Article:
No, he was always going to be Bill, he wasn’t interested in playing Bundy. Oddly, neither was Luke. Certainly there are actors who did want to play Bundy, I don’t know for me as a director having someone who desperately wants to play Bundy, that wouldn’t really be the right person for this role. What I really loved about Luke was when we asked him about this role, he said no. His reluctance made me want him even more. The fact that he doesn’t want to play this part means he understood how we’re going to do this film. This was never going to be a film that gets into the gore, and the fact that he had the same emotional reservations meant he wasn’t even more the right person for the part.

Given that this is a very serious film, is it a serious set to be on, or do you keep it light with jokes or keep the gravity of the situation?

Well, it was sort of a serious set because it was during the pandemic. So we were like “keep every alive”, so we were very serious about keeping to the rules, keeping masks on, keeping the air ventilated. But, no, it was actually a very jokey, happy, loving set. Because it was our first time being out of our homes in eight months. We locked down in LA in March of 2020, and no one left their house. So, this was the first time that we’d all been back around other human beings and back to work. There was a joy at seeing another person, and we get to make movies again. In a sense we had a joyful set we just had to counterbalance the darkness of the subject matter. It was actually a really loving, intimate set.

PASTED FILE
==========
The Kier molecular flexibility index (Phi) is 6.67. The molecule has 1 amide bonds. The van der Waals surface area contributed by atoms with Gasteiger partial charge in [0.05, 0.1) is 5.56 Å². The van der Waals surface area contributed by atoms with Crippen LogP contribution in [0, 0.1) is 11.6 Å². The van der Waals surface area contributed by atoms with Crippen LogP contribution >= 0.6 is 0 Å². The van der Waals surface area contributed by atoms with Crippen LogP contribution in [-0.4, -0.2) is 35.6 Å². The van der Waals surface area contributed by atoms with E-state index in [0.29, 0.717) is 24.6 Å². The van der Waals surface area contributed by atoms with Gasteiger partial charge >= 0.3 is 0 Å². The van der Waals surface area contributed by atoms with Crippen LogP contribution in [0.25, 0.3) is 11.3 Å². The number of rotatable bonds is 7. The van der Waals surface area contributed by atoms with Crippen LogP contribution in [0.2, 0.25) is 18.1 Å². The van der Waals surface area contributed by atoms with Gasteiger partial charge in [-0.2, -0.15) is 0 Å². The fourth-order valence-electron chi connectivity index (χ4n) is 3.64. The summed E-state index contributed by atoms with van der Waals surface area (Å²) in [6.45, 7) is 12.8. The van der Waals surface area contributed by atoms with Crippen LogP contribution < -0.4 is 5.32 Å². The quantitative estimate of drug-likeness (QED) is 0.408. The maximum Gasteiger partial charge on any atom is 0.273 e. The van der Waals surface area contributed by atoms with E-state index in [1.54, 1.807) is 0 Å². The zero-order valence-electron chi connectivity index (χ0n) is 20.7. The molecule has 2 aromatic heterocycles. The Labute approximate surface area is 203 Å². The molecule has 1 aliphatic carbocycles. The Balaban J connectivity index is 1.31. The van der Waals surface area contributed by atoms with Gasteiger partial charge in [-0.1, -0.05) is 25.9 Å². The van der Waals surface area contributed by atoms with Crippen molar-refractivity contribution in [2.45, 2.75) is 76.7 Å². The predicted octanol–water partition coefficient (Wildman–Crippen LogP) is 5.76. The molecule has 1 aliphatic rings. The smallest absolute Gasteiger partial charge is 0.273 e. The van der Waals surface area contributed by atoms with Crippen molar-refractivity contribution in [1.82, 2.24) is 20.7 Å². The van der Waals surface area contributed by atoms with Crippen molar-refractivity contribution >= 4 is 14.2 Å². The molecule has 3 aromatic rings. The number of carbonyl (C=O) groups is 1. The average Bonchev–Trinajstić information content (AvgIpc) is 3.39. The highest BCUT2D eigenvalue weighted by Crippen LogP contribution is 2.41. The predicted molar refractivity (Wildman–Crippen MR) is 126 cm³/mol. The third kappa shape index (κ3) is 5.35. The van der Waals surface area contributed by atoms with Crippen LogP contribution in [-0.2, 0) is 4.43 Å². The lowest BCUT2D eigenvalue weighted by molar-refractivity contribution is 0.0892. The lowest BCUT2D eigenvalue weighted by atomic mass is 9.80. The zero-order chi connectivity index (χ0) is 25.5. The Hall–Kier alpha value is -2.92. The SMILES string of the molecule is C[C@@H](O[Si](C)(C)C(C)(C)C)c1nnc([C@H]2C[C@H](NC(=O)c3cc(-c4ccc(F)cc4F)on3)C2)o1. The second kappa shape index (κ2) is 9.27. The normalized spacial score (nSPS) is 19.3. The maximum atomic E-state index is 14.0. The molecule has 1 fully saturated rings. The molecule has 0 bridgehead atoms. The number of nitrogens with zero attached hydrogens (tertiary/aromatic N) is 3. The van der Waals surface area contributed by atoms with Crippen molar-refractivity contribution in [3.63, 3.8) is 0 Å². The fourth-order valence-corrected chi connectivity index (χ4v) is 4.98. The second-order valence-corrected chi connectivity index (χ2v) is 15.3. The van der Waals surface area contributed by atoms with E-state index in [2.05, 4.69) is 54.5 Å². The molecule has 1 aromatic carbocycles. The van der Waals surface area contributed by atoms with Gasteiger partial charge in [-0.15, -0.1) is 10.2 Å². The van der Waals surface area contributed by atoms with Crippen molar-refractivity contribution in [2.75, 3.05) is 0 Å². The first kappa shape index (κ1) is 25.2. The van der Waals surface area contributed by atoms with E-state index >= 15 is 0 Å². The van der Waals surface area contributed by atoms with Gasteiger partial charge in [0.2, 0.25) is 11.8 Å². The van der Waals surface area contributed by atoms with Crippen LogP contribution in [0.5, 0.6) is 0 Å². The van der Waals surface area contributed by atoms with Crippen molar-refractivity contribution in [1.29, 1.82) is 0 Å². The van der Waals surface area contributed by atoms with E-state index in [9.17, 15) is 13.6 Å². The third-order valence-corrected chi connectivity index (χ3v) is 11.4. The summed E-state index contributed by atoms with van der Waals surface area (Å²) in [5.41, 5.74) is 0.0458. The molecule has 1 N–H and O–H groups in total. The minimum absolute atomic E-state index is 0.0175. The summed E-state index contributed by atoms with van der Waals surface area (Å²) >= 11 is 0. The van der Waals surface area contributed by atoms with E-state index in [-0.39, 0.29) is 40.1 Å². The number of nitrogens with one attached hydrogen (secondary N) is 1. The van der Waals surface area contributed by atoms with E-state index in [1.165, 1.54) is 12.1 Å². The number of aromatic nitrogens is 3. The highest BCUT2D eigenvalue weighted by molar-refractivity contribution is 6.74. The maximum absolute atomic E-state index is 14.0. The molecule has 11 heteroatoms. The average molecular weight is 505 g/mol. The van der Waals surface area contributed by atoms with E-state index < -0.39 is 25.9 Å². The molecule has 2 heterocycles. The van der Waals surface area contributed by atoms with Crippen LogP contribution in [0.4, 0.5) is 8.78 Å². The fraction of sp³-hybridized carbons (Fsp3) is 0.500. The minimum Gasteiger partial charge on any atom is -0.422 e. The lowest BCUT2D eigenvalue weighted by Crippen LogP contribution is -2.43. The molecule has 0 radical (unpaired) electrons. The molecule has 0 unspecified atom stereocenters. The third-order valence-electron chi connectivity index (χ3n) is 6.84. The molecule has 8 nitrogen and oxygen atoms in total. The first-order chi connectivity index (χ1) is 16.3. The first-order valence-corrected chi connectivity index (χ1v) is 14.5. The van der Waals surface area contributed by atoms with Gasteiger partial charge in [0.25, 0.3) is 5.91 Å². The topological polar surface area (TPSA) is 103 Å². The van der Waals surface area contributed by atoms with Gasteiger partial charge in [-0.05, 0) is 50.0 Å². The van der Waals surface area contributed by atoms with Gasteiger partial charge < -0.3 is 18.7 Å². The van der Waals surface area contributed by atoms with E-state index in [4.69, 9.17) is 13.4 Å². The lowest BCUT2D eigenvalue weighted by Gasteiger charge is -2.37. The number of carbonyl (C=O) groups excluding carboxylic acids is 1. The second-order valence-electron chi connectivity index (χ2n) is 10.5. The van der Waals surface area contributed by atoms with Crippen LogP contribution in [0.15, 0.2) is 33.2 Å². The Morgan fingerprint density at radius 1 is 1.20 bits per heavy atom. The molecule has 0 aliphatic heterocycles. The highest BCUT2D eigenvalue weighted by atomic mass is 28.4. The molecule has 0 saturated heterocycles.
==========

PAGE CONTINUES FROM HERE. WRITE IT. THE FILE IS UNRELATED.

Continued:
With Bundy he’s one of those killers that’s probably as much a household name as any movie star or pop singer. He doesn’t even have a nickname. He’s just Ted Bundy, he’s not Son of Sam. What do you think it is about him that makes him so – for lack of a better word – popular?

I think popularity breeds popularity. It’s a little bit like the Kardashians getting more popular means more people are going to go “wait, what?” and then it becomes a little bit like what happened with him. But his whole schtick was “I’m just a normal guy!” Whereas a lot of the other serial killers, like [Richard] Ramirez, he preferred to be like “I’m weird, i’m dark” he’d always stare at the camera. He got off on being othered. Whereas Bundy got off on being like you. I think that that being his shtick, and him being an average Joe. It contributed to people’s interest, they’re like “well wait, he’s just an average guy”.